After School

Funny anonymous school news for confessions & compliments

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Erin Alexa@erin_alexa_ · Proud Chicagoan.
My day job is at a large (over 4000 student) high school and we have geofences blocking YikYak from our area (Snapchat and Twitter were also recently blocked from our wi-fi). At such a large school, I have seen kids use social media as a positive way to connect-- i.e. we have our own "Humans of..." page on Facebook. Particularly working at an urban school with a diverse cross-section of kids, I do worry about how quickly an app like this can drive students apart rather than helping them connect.
Chikodi Chima@chikodi · Mission Control // Moonshot
@erin_alexa_ How do you feel about the possibility that banning an app enhances its allure to young people? I know it would for me. I've found a lot of the content quite objectionable--and hard to believe--but it feels like a ban or a geofence is a high tech way to treat the symptoms, that does nothing to address the root cause.
Tiffany Zhong@tzhongg · gen z insights. formerly @ProductHunt
@erin_alexa_ @Chikodi Even if this app was banned from the App Store, another would quickly surface. Though this app is not necessarily completely ethical, teens still eat it up. That's also why teens use and Yik Yak.
Erin Alexa@erin_alexa_ · Proud Chicagoan.
@Chikodi Honestly I want to go on Twitter more now that I can't at work, so I'm sure it could add an allure for them. I agree that geofencing is a high tech way to treat a symptom and does not address a root cause, but at times that's necessary. We have 4,000 kids and 8 security guards (and 1 police officer). Security can't be everywhere and having more ways to cause issues just isn't good. The worst social media caused issue I know of was last year when a student left the school after he wrote a rant on Facebook about a severely injured football player (hospitalized and will never fully recover) and later feared retaliation from the player's teammates-- I'm sure other social media events have caused other issues.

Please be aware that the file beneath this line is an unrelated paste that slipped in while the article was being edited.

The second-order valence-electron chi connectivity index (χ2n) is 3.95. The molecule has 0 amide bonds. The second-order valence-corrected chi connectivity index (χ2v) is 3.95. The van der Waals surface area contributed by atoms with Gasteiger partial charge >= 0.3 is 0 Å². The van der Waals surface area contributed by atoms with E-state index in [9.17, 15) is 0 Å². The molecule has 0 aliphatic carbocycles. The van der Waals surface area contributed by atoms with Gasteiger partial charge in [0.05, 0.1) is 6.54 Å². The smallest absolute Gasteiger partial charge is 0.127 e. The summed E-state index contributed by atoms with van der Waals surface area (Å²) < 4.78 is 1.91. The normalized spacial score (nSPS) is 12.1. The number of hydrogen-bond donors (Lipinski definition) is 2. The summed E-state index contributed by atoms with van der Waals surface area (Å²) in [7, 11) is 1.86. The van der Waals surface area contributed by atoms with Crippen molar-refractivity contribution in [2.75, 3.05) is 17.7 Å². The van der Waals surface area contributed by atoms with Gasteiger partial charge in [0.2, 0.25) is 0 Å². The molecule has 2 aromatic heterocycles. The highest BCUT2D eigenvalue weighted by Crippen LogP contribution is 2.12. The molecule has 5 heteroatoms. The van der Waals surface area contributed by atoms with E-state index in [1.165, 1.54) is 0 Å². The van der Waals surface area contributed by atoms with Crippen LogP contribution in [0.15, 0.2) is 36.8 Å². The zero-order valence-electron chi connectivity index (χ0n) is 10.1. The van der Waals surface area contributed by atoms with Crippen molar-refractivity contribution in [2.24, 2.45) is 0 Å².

Erin Alexa@erin_alexa_ · Proud Chicagoan.
@Chikodi @tzhongg I totally get that apps like this will be a reality. I showed the app's iTunes page to about 10 kids during lunch (I work in the library and therefore have more downtime with kids than others) to see what they thought of it. Every student said something along the lines of "man, that's just a bad idea" in regards to the anonymity. That said, if it became popular at my school, I imagine about two-thirds of those I showed the app would use it. I'm happy that the app now includes an abuse reporting button-- but wonder what follow-up exists. Like what type of threats (school shooting? suicide? etc) would and should be forwarded to district/ school admin?
Chikodi Chima@chikodi · Mission Control // Moonshot
@erin_alexa_ I'm glad your kids showed you how much smarter they are than they are given credit.
Chikodi Chima@chikodi · Mission Control // Moonshot
Very well-executed social app. Clever doesn't begin to describe it.
Nikunj KothariHunter@nikunj · Senior PM, Shyp
"Since launch, users from more than 14,000 different high schools across the country have already downloaded the app, says Levy. For comparison, there are roughly 24,500 public high schools in total in the United States. More than 100,000 people have downloaded the app" Intrigued how they spread through so many schools so quickly
Tiffany Zhong@tzhongg · gen z insights. formerly @ProductHunt
@nikunj I'm interested in how they had such rapid growth as well. cc @cory
Kevin William DavidHiring@kwdinc · Community @Siftery. No 1 Hunter on PH🥇
@nikunj @cory @tzhongg Same here :)